Multi-Objective Road Pricing: A Game Theoretic and Multi-Stakeholder Approach


Ohazulike, Anthony E. and Bliemer, Michiel C.J. and Still, Georg and Berkum, Eric C. van (2012) Multi-Objective Road Pricing: A Game Theoretic and Multi-Stakeholder Approach. In: 91st Annual Meeting pof the Transportation Research Board (TRB), January 22-26, 2012, Washington, DC, USA.

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Abstract:Costs associated with traffic externalities such as congestion, air pollution, noise, safety, etcetera are becoming “unbearable”. The Braess paradox shows that combating congestion by adding infrastructure may not improve traffic conditions, and geographical and/or financial constraints may not allow infrastructure expansion. Road pricing presents an alternative to combat the mentioned externalities. The traditional way of road pricing, namely; congestion charging, may create negative benefits for the society and stakeholders, thus, defeating its main purpose (increasing transportation efficiency and social welfare). We study a road pricing that encompasses all the mentioned externalities. A meanwhile standard approach to deal with conflicting objectives (externalities) are models from Multi-objective Optimization. This approach assumes that there is one leader stakeholder/decision-maker. But then, if more than one stakeholder participates in the road pricing, the concept of Nash equilibrium (NE) from economics may constitute an alternative model. Using game theoretic approach, we study and extend the single authority road pricing scheme (Stackelberg game) to a pricing scheme with multiple authorities/regions (with likely contradicting objectives). Our model includes users interests in the upper level - giving a promising model that deals with user acceptability of road pricing. We investigate the existence of NE among actors and prove that no pure NE exists in general. Then again, NE may exist under special conditions. Since NE may not exist, and since competition may deteriorate the social welfare, we further design a mechanism that simultaneously induces a pure NE and cooperative behaviour among actors, thus, yielding optimal tolls for the system.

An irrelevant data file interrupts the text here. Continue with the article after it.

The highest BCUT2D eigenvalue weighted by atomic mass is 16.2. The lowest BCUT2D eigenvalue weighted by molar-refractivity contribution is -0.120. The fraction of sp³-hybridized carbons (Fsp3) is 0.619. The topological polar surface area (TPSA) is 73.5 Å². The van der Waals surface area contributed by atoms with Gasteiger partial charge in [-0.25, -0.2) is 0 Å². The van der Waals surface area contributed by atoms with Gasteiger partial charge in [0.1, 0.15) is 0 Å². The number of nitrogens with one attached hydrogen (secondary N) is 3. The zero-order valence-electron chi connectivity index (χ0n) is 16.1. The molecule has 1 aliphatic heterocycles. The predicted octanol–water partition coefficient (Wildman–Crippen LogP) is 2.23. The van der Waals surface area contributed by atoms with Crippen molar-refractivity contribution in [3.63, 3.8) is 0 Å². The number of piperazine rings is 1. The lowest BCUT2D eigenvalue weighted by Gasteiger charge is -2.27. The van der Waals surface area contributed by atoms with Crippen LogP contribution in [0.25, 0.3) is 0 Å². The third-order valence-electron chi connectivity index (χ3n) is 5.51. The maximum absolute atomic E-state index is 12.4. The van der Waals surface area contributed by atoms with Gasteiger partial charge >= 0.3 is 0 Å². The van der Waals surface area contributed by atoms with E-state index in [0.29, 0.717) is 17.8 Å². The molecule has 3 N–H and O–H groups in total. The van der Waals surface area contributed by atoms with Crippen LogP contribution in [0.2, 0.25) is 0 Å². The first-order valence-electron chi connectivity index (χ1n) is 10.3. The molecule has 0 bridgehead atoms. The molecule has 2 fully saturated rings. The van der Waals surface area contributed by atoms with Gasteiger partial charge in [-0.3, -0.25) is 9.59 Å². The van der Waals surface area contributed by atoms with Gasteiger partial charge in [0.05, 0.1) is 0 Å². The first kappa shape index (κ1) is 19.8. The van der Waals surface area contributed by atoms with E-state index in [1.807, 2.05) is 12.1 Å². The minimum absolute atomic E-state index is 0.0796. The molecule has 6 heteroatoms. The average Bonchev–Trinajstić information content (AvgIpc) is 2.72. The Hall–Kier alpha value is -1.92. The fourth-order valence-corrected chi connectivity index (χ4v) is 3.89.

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Electrical Engineering, Mathematics and Computer Science (EEMCS)
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